Employee or Independent Contractor
Samford University pays a large number of people as independent contractors every month. These people perform a wide variety of services for the university. It is important that we always ensure that the status of these persons as an independent contractor is accurate.
How does a person acquire independent contractor status? It is not because we choose to designate them as such; it is not because they want to be designated as such. It is solely because they meet the definition of independent contractor as defined by the Internal Revenue Service.
The IRS has an interest in this because independent contractors do not pay their taxes on a payroll deduction basis; they have to file and pay their taxes quarterly. Actual employees, on the other hand, pay taxes as they go on a payroll deduction basis. Therefore, the IRS does take an interest if they feel that people are being defined incorrectly as independent contractors.
Below is a review of independent contractor versus employee. This information came from the Internal Revenue Service's website:
Whether someone who works for you is an employee or an independent contractor is an important question. The answer determines your liability to pay and withhold Federal income tax, social security and Medicare taxes, and Federal unemployment tax.
In general, someone who performs services for you is your employee if you can control what will be done and how it will be done.
It is critical that you, the employer, correctly determine whether the individuals providing services are employees or independent contractors. Generally, you must withhold income taxes, withhold and pay Social Security and Medicare taxes, and pay unemployment tax on wages paid to an employee. You do not generally have to withhold or pay any taxes on payments to independent contractors.
Caution: If you incorrectly classify an employee as an independent contractor, we (Samford University) can be held liable for employment taxes for that worker, plus a penalty.
Who is an Independent Contractor? A general rule is that you, the payer, have the right to control or direct only the result of the work done by an independent contractor, and not the means and methods of accomplishing the result.
Who is an Employee? Under common-law rules, anyone who performs services for you is your employee if you can control what will be done and how it will be done. This is so even when you give the employee freedom of action. What matters is that you have the right to control the details of how the services are performed.
To determine whether an individual is an employee or independent contractor under the common law, the relationship of the worker and the business must be examined. All evidence of control and independence must be considered. In an employee-independent contractor determination, all information that provides evidence of the degree of control and degree of independence must be considered.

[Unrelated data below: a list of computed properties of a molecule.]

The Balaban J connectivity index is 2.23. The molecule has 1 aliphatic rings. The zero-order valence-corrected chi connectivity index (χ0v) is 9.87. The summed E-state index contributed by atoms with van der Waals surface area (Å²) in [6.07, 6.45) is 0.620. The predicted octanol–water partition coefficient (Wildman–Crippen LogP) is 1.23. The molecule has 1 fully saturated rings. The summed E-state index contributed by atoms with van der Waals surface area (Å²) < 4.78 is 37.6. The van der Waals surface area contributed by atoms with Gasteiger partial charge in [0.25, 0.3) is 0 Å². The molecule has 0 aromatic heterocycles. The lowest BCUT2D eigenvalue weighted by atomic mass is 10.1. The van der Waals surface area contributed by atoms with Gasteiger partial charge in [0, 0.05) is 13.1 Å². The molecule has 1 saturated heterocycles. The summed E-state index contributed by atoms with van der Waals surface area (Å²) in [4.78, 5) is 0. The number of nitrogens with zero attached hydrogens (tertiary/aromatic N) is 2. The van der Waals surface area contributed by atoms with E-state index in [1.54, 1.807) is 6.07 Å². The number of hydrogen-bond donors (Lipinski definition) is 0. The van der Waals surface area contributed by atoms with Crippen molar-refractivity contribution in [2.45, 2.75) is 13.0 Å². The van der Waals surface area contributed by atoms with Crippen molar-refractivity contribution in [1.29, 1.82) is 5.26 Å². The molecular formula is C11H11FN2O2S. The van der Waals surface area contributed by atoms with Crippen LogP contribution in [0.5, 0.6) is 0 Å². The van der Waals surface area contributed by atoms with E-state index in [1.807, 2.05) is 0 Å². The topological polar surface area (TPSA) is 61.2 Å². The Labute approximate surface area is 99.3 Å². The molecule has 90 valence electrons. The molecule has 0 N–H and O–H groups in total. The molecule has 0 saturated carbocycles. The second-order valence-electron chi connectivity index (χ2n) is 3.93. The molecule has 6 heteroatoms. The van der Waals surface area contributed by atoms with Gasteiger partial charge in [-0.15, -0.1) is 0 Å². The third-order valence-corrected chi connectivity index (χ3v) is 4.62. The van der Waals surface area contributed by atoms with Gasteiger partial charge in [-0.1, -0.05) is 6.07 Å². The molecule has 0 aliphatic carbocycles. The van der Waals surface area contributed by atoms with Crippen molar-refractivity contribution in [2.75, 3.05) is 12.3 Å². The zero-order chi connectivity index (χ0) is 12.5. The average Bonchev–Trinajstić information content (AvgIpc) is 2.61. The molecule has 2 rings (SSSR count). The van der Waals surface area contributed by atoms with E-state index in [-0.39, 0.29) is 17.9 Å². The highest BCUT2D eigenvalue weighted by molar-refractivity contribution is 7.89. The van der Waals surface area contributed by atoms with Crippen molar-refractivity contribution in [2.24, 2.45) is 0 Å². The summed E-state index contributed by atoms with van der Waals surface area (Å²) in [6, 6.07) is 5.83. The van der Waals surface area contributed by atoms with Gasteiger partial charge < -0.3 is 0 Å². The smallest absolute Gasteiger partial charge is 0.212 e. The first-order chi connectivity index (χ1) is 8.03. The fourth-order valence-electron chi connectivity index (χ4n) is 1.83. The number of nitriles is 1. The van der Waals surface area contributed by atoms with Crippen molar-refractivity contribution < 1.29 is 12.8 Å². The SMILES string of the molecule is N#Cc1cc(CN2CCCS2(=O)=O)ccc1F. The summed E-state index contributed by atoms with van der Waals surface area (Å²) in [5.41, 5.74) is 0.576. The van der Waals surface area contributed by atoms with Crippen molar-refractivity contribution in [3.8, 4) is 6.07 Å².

Facts that provide evidence of the degree of control and independence fall into three categories: behavioral control, financial control, and the type of relationship of the parties:
- Behavioral Control – Facts that show whether the business has a right to direct and control. These include:
- Instructions - an employee is generally told:
- when, where, and how to work
- what tools or equipment to use
- what workers to hire or to assist with the work
- where to purchase supplies and services
- what work must be performed by a specified individual
- what order or sequence to follow
- Training – an employee may be trained to perform services in a particular manner.
- Financial Control – Facts that show whether the business has a right to control the business aspects of the worker's job include:
- The extent to which the worker has un-reimbursed expenses
- The extent of the worker's investment
- The extent to which the worker makes services available to the relevant market
- How the business pays the worker
- The extent to which the worker can realize a profit or loss
- Type of Relationship – Facts that show the type of relationship include:
- Written contracts describing the relationship the parties intended to create
- Whether the worker is provided with employee-type benefits
- The permanency of the relationship
- How integral the services are to the principal activity
For a worker who is considered our employee, we are responsible for:
- Withholding Federal income tax,
- Withholding and paying the employer social security and Medicare tax,
- Paying Federal unemployment tax (FUTA)
- Issuing Form W-2, Wage and Tax Statement, annually,
- Reporting wages on Form 941, Employer's Quarterly Federal Tax Return.